The University of Technology (UTech) has launched a research project, aimed at developing a commercially viable hydrogen gas to be used as ‘regular’ cooking gas by householders across the island.
“The research focuses on the production of hydrogen gas from water. The hydrogen will be used for cooking. The idea is to provide an affordable substitute to LPG cooking gas, to reduce dependence on imported fossil fuels,” Project Manager, Dr. Ruth Potopsingh, explained at the launch, which was held at the Courtleigh Hotel in Kingston today (October 18).
Dr. Potopsingh said the project, which is a renewable and sustainable energy intervention, will last for 36 months and will receive approximately 421,000 Euros, representing 85 per cent of the total cost.
The project is grant funded by the European Union (EU) and is titled: ‘The Application of Solar-Powered Polymer Electrolyte Membrane (PEM) Electrolysers for the Sustainable Production of Hydrogen Gas as fuel for Domestic Cooking’.
“There are some areas which need to be perfected, like reducing the energy cost of splitting the atoms in the water to produce the hydrogen, hence the use of optimised solar panels. Safety is another area, especially the materials used to make the containers to store the gas,” Dr. Potopsingh explained.
She noted that the successful outcomes of this research are expected to contribute to the reduction in the energy import bill for Jamaica, and the African, Caribbean and Pacific (ACP) states which embrace the technology; make more resources available to meet other basic socio-economic needs; increase the use of renewable energy resources and reduce deforestation caused by the cutting of trees and charcoal burning for cooking.
In the meantime, keynote speaker at the launch, Science, Technology, Energy and Mining Minster, Hon. Phillip Paulwell, said the project is the first of its nature to be undertaken in Jamaica, and comes at a time when initiatives like these are needed and can have a meaningful impact on the society.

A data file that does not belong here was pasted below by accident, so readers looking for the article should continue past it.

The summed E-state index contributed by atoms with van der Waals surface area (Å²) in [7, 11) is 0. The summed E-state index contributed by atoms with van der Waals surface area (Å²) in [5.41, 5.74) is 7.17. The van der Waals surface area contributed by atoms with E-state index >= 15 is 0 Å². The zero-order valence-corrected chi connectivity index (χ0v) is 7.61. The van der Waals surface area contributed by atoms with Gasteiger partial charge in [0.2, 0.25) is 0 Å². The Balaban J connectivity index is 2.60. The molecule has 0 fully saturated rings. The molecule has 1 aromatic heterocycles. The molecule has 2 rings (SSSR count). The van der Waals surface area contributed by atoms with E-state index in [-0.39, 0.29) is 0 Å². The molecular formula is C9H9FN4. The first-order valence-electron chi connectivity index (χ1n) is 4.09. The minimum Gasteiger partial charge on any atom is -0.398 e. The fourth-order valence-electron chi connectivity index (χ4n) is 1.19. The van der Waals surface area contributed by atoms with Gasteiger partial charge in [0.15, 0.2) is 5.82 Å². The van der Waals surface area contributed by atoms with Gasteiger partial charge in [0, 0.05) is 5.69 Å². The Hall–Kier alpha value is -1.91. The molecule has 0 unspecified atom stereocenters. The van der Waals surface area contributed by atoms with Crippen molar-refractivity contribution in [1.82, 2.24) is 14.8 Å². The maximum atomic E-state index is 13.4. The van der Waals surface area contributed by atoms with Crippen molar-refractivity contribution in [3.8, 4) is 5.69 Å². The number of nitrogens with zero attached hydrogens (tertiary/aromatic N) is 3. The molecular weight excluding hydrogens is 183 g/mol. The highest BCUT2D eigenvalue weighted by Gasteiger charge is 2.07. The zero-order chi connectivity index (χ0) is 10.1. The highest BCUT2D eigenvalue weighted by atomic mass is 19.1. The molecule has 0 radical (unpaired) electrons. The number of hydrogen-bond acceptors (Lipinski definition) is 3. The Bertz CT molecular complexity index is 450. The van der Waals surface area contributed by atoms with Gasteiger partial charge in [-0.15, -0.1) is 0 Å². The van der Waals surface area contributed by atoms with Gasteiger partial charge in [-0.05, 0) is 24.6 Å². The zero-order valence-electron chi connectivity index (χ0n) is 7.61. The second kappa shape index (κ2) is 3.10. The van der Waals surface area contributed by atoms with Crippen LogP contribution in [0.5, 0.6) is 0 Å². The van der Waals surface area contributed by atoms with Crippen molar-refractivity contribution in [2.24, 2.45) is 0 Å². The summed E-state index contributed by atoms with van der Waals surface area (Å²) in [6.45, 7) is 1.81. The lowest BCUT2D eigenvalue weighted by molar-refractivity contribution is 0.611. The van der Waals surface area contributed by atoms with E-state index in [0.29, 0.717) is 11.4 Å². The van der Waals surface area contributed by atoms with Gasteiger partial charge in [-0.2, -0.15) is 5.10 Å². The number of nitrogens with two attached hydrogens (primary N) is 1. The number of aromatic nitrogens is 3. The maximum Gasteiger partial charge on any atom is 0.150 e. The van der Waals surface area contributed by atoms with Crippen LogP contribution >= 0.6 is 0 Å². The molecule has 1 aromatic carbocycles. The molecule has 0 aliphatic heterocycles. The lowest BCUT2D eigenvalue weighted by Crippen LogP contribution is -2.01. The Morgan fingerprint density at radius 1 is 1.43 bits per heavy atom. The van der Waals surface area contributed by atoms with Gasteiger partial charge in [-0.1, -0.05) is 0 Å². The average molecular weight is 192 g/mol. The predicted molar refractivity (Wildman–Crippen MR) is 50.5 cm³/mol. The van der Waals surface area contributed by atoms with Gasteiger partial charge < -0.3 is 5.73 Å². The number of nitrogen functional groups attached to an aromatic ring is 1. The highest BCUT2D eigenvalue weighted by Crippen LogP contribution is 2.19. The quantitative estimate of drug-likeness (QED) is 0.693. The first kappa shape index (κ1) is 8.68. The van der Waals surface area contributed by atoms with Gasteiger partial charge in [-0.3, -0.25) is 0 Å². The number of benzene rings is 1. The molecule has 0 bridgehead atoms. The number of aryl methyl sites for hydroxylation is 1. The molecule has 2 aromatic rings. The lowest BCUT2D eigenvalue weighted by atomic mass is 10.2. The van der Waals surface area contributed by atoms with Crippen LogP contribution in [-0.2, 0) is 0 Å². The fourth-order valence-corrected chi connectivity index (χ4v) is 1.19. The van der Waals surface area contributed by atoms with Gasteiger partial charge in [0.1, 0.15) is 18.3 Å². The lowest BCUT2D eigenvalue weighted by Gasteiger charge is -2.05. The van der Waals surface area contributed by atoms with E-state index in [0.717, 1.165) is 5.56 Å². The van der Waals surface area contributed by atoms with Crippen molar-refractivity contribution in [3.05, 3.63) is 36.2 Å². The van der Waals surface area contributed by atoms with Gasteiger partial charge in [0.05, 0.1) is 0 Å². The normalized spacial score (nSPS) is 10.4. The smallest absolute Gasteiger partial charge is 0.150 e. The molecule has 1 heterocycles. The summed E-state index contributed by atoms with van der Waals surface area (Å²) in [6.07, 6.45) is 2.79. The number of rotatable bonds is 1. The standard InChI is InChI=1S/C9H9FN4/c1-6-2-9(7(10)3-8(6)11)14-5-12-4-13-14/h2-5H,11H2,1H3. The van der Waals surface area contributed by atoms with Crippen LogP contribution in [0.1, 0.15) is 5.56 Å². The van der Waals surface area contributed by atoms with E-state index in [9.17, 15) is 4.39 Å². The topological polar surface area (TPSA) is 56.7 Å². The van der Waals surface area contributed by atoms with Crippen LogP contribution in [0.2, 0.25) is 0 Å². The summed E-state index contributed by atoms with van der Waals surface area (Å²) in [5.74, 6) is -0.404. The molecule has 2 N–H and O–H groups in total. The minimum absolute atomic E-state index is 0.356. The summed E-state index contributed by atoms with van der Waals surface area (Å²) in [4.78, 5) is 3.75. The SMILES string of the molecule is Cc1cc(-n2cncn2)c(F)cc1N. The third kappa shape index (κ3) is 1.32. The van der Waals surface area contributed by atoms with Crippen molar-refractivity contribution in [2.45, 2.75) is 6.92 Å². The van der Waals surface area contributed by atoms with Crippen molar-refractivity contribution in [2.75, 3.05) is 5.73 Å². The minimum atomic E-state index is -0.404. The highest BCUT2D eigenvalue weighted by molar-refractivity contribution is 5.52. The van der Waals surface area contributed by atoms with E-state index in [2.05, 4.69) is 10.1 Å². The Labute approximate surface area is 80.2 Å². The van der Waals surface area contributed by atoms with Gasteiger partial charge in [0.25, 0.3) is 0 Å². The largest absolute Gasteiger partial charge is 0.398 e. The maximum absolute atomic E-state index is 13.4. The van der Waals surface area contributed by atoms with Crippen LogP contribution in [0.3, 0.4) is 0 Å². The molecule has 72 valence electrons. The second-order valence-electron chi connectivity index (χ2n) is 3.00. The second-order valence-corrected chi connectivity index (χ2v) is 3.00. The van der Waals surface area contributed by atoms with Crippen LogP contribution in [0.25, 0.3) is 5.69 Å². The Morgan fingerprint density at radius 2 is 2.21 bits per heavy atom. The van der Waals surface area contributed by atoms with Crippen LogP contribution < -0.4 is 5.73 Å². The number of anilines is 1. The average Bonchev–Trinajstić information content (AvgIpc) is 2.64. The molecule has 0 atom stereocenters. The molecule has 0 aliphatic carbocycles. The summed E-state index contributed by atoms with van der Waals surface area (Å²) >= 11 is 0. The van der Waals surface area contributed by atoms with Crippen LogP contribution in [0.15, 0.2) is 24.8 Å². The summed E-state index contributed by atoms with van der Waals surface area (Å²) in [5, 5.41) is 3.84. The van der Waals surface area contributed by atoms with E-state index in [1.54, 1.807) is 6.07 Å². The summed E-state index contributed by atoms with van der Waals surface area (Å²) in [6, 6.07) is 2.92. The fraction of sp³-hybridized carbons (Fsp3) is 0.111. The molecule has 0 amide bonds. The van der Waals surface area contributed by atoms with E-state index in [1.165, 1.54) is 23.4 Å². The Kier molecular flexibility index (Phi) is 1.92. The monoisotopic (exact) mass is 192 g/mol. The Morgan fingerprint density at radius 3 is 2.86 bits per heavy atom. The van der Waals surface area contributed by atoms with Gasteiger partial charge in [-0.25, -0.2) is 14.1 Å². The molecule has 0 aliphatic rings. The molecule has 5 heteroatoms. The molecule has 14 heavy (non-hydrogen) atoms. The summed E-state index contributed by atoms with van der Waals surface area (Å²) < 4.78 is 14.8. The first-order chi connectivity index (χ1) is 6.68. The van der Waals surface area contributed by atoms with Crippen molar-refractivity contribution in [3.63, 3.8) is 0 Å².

“When we consider that in Jamaica, 84 per cent of households use Liquefied Petroleum Gas (LPG), which is distributed in cylinders for cooking, we can see immediately that developing the ability to produce hydrogen gas in a sustainable manner, as a fuel for cooking, could contribute significantly to reduce the national import bill for petroleum products,” the Minister said.
He noted that the main beneficiaries of the project will be the end users of the product – Jamaican householders.
“There is also the prospect of commercialization, because this product has the potential to provide opportunities for the development of small manufacturing enterprises,” the Minister pointed out.
Noting that the government wants to get Jamaica on a different development track and create jobs, he invited the UTech President to work with him, “towards the full commercialisation of this and other projects, as quickly as possible.”
He congratulated the UTech team, and urged all the parties in the project to deliver. “Jamaica needs innovators and innovations like this. Through education, research, and innovation, we will solve, not just our energy problem, but, indeed, all our problems,” the Minister said.
In his opening remarks, UTech President, Professor the Hon. Errol Morrison, said “we are not only going to develop a pilot or do research to do the doable, we shall take this into the realm of entrepreneurship, so that having demonstrated, we will develop the industry and create jobs for our graduates and jobs for the people.”
He noted that this represents a ‘win, win’ situation for the university, the government and the people of Jamaica.
The project represents the first time that UTech is the lead researcher in an EU project and it won the grant from a competitive field of Universities in the Caribbean, Pacific region and Africa. It will be partnering with the University of the West Indies, the Bureau of Standards Jamaica, the Ministry of Science, Technology, Energy and Mining, and Brunei University.
Principal Investigator and Technical Manager of the project, Dr. Earle Wilson, said the key areas to be investigated are: power characterisation of the photo-voltaic system (converting sunlight into electricity); colouring the flame of the burning hydrogen gas so that it can be seen; giving a scent to the hydrogen gas in case of leakage; preventing gas flame blow back; gas storage medium and gas stove modifications.